Today’s reading comes on the coattail of David’s affair with the wife of his friend Uriah, Bathsheba, after which he murder’s Uriah when he discoveres that he got his wife knocked up.
Our reading begins with Nathan confronting David of his sin and pronouncing consequences for his actions. One of those consequences is that “out of your own household I am going to bring calamity” [2 Samuel 12:11]. The rest of the days reading develops that story line from Amnon raping Tamar to Absalom murdering Amnon and then chasing David from Jerusalem and having sex with all of David’s concubines on the roof for all to see.
Odds and Ends
Did you know that the greatest King in Israel’s history in regards to wealth was also a Jedi-? Yes I did say Jedi- as in, “Luke, I am your father” Jedi. Okay, not quite. But what I discovered in Today’s reading is that while David named the son he had with Bathsheba “Solomon”, God had given him another name: “Jedidiah” (with my emphasis on Jedi-).
[Bathsheba] gave birth to a son, and they named him Solomon. The Lord loved him; and because the Lord loved him, he sent word through Nathan the prophet to name him Jedidiah. – 2 Samuel 12:24-25
Apparently it didn’t stick.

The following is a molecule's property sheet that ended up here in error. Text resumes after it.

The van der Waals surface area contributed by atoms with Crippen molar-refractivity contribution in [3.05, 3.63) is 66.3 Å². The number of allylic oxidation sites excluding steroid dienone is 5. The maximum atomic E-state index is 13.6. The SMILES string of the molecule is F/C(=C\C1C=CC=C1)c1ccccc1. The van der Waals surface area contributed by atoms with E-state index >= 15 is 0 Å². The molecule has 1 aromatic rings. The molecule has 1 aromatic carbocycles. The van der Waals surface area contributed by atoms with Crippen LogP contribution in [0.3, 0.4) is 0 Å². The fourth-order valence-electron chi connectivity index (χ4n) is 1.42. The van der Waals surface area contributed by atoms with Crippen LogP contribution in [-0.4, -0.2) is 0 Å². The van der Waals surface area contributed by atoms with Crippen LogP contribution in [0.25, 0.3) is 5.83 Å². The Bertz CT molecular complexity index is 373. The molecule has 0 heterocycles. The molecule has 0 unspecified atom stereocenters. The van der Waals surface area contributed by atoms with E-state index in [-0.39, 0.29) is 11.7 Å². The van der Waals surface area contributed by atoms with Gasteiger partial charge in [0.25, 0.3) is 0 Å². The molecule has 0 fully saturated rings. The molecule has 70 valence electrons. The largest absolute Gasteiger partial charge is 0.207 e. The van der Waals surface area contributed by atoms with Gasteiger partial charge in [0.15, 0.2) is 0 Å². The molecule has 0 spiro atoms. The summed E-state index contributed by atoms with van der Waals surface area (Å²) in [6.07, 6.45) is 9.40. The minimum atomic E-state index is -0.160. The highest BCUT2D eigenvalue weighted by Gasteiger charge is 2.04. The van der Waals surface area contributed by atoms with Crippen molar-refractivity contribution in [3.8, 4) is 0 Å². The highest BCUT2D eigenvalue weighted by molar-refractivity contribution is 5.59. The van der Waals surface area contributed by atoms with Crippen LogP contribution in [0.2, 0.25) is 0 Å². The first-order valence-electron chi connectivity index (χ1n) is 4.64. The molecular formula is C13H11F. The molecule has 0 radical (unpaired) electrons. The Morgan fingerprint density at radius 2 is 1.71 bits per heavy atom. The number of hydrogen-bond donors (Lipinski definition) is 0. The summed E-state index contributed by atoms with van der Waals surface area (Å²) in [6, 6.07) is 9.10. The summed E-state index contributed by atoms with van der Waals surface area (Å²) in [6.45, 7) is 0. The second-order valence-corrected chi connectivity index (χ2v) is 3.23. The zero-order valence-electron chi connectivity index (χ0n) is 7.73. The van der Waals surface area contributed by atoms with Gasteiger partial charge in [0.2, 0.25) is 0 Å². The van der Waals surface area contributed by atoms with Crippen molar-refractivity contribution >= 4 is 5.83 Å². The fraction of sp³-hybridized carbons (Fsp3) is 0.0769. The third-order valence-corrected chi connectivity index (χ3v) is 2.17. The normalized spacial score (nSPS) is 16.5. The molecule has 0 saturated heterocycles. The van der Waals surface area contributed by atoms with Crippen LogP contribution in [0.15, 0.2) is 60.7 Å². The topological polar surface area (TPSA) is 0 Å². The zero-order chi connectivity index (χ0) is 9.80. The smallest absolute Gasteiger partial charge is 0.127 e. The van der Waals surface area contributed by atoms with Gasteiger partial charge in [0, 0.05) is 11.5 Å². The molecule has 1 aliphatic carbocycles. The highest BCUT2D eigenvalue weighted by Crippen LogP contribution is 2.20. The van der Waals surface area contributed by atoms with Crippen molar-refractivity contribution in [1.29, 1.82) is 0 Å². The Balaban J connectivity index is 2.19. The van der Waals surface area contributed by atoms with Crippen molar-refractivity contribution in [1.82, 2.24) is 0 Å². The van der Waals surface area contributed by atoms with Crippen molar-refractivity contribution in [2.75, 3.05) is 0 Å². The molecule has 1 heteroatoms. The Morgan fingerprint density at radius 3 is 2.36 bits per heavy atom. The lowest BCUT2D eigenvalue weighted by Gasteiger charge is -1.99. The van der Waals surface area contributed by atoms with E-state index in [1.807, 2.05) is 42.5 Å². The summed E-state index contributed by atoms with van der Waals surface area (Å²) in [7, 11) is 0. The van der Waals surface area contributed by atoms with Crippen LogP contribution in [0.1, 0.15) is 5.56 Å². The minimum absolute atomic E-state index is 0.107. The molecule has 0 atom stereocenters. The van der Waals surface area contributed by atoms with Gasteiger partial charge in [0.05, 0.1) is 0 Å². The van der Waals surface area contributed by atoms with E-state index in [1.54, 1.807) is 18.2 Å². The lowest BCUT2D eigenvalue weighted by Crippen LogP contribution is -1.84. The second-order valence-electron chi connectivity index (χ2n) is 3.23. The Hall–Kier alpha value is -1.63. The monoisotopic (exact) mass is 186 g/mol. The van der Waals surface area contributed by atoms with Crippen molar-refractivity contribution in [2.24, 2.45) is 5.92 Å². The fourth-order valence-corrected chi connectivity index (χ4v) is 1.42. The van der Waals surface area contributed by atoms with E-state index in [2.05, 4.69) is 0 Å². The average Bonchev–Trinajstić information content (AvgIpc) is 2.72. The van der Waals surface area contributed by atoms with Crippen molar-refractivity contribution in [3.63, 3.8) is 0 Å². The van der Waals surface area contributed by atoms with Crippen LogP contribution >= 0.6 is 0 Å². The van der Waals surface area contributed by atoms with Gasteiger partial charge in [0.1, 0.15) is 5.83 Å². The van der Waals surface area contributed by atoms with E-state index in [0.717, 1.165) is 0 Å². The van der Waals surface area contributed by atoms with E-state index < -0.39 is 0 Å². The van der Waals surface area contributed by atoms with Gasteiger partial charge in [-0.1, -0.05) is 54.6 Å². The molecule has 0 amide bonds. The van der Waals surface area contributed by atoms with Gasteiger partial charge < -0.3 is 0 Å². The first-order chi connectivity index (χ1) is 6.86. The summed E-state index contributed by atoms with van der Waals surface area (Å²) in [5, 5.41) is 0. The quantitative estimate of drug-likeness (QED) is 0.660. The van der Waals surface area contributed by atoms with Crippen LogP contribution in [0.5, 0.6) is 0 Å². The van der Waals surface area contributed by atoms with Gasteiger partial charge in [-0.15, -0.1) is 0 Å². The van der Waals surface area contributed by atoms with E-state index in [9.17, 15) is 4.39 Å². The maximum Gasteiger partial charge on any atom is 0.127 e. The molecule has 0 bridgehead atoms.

When Nathan pronounced God’s judgement – that the child born out of the affair would die because of David’s sin – I found David’s response fascinating:
David pleaded with God for the child. – 2 Samuel 12:16
When he was later questioned as to why he prayed so hard while his son was ill, but when the child died David cleaned himself up and did not mourn, he said:
I thought, “Who knows? The Lord may be gracious to me and let the child live.” – 2 Samuel 12:22
Putting the question of predestination aside for the moment, this texts tells us something about David’s beliefs deep down inside. David believed that the future was not settled. He believed that his relationship with God – however momentarily tattered – was such that he could move God to act contrary to what he “decreed”.
But if supposing that when push comes to shove David may have held “an open view of the future” deep down, what he does next in this story is impressive:
Then David got up from the ground. After he had washed, put on lotions and changed his clothes, he went into the house of the Lord and worshiped. – 2 Samuel 12:20
His child just died as a consequence of his sin and he responds to this by going to “the house of the Lord and worship”. (I am reminded of the lyrics to Matt Redman’s song, Blessed Be Your Name.)
One other thought. Again, putting theological speculating on predestination aside for a moment, we meet a women in the Absalom-Joab-David story which holds to a very commendable view which flies in the face of much-a-theology today and in fact many-a-theology held by biblical characters. She tells David:
Like water spilled on the ground, which cannot be recovered, so we must die. But God does not take away life; instead, he devises ways so that a banished person may not remain estranged from him. – 2 Samuel 14:14
The whole grace-filled Gospel-redemptive message is embedded in the wisdom of this one verse.